In 1977, bassist Gary Peacock recorded his first U.S. album as a leader, Tales Of Another, on the ECM label. It contained six Peacock original compositions and was well received. For example, Jazzmusicarchives.com calls it “one of his best works ever.” Of more importance, though, was the initial joining of Peacock with pianist Keith Jarrett and drummer Jack DeJohnette. They recorded together again in 1983 and then stayed together for more than three decades.
Eventually becoming known as the Jarrett Standards Trio, the three musicians, according to The Washington Post’s Matt Schudel, “developed a near-telepathic sense of communication . . . Without apology or fanfare, Jarrett’s trio performed acoustic jazz in its most traditional form in sold-out concert halls around the world.” In 2008, Peacock told JazzTimes, “One of the first things I heard when we started playing together was the depth. There were three individuals, but there was one mind expressing itself. We knew that there something very special there.”
Peacock, who also played with pianist Bill Evans and saxophonist Albert Ayler, among others, died September 4, 2020 in Olivebridge, NY, at the age of 85. He was born May 12, 1935, in Gurley, Idaho. While in the Army, Peacock, originally a pianist, was playing in a combo in West Germany in 1956 when his bassist quit. His drummer suggested he take up the bass, and Peacock told jazz critic Martin Williams in 1963, “The instrument seemed to fall under my fingers. I never really tried to learn bass – it was as if I just started playing it.”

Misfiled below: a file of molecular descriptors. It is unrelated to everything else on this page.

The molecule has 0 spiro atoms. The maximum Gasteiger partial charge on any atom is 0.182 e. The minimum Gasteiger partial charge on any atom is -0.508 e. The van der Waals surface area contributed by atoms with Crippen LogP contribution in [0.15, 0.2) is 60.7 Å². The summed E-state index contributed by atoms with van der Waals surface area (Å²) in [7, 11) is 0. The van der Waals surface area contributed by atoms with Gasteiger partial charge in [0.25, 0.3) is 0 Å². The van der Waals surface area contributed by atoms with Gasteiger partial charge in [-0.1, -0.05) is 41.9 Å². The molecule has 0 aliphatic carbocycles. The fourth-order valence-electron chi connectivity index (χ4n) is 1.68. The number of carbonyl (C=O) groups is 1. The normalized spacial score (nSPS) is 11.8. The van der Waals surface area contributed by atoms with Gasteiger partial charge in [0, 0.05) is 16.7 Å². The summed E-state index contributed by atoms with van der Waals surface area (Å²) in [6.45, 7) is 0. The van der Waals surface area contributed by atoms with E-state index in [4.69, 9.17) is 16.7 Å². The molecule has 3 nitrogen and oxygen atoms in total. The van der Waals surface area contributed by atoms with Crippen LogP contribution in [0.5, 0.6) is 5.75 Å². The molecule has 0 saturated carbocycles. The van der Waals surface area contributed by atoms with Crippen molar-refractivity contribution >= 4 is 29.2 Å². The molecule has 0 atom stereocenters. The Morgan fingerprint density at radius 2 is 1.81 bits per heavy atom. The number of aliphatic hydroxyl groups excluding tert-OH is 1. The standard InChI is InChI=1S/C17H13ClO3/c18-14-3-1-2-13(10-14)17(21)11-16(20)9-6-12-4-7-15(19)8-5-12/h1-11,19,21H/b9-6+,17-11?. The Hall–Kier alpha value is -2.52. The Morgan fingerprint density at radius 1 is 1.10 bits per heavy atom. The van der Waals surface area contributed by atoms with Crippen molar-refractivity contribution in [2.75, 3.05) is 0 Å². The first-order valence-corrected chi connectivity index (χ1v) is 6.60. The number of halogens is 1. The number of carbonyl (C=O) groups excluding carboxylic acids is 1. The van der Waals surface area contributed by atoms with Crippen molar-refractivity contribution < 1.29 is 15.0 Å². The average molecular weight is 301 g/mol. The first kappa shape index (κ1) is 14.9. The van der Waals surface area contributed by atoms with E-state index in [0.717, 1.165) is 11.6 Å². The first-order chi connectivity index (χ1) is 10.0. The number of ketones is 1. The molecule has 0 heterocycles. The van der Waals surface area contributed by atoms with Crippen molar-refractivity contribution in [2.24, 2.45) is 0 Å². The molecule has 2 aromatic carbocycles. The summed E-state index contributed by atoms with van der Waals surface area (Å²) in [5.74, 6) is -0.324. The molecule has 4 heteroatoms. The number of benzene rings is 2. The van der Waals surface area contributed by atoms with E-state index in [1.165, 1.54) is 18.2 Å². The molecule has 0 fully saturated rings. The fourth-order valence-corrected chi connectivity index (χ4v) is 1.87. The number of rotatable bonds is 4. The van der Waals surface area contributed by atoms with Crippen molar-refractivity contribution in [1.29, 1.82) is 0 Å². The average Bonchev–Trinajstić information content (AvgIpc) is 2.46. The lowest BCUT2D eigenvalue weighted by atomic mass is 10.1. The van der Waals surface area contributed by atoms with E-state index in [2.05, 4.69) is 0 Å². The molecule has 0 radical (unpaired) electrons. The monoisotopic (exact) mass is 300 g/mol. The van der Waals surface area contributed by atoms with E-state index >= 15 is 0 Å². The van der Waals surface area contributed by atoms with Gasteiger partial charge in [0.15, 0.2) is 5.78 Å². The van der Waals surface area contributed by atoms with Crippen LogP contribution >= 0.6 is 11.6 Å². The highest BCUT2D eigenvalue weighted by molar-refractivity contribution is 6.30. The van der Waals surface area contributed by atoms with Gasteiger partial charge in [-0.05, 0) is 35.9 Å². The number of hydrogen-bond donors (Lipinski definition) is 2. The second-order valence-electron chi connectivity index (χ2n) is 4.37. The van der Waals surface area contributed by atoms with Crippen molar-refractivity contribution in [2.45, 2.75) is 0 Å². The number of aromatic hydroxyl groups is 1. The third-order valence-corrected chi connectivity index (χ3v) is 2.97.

Known as a flexible musician, Peacock was equally at home with avant-garde or mainstream groups. In an interview with the Quincy, MA Patriot-Ledger in 2017, Peacock explained that he would “surrender to whatever that particular musical setting is. So, it doesn’t make any difference whether I’m playing standards or free stuff because you’re giving up any kind of fixed positions or attitudes you may have about what it should or shouldn’t be.”
In more recent years, Peacock performed with pianist Marilyn Crispell, guitarists Ralph Towner and Bill Frisell, and in a trio with pianist Marc Copland and drummer Joey Baron. “Gary Peacock,” Copland told the London Jazz News on September 9, “gave this music and all of us something very special until he couldn’t any more, until it was time to go. He would want, I think, for us not to focus on his absence, but to rather experience the joy . . . all those years of music . . . the trios with Bill Evans, Keith Jarrett and Paul Bley . . . the bootleg from the Village Vanguard with the Miles Davis quintet, minus Miles . . . the duos with Ralph Towner, Bill Frisell, and Marilyn Crispell. And so much more.”
Peacock is survived by three sons, Eliott, Collin, and Niles; a sister, Patty Robbins; and two grandchildren.